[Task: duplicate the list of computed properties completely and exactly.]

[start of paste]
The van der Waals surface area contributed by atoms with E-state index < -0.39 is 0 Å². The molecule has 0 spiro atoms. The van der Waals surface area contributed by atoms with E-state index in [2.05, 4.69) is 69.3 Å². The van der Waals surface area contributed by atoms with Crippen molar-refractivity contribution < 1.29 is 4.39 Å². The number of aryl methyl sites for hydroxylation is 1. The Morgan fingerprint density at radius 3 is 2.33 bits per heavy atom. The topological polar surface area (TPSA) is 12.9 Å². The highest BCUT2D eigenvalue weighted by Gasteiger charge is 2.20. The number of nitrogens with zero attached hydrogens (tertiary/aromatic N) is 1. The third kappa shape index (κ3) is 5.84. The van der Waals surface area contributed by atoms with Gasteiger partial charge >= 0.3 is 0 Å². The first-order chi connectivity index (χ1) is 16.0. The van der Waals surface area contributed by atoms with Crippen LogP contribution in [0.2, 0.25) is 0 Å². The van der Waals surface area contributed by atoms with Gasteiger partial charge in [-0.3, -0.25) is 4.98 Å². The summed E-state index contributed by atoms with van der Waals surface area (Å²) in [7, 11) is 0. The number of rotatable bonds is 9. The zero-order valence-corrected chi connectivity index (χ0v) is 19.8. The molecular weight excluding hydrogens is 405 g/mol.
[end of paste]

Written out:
The van der Waals surface area contributed by atoms with E-state index < -0.39 is 0 Å². The molecule has 0 spiro atoms. The van der Waals surface area contributed by atoms with E-state index in [2.05, 4.69) is 69.3 Å². The van der Waals surface area contributed by atoms with Crippen molar-refractivity contribution < 1.29 is 4.39 Å². The number of aryl methyl sites for hydroxylation is 1. The Morgan fingerprint density at radius 3 is 2.33 bits per heavy atom. The topological polar surface area (TPSA) is 12.9 Å². The highest BCUT2D eigenvalue weighted by Gasteiger charge is 2.20. The number of nitrogens with zero attached hydrogens (tertiary/aromatic N) is 1. The third kappa shape index (κ3) is 5.84. The van der Waals surface area contributed by atoms with Gasteiger partial charge >= 0.3 is 0 Å². The first-order chi connectivity index (χ1) is 16.0. The van der Waals surface area contributed by atoms with Crippen LogP contribution in [0.2, 0.25) is 0 Å². The van der Waals surface area contributed by atoms with Gasteiger partial charge in [-0.3, -0.25) is 4.98 Å². The summed E-state index contributed by atoms with van der Waals surface area (Å²) in [7, 11) is 0. The number of rotatable bonds is 9. The zero-order valence-corrected chi connectivity index (χ0v) is 19.8. The molecular weight excluding hydrogens is 405 g/mol.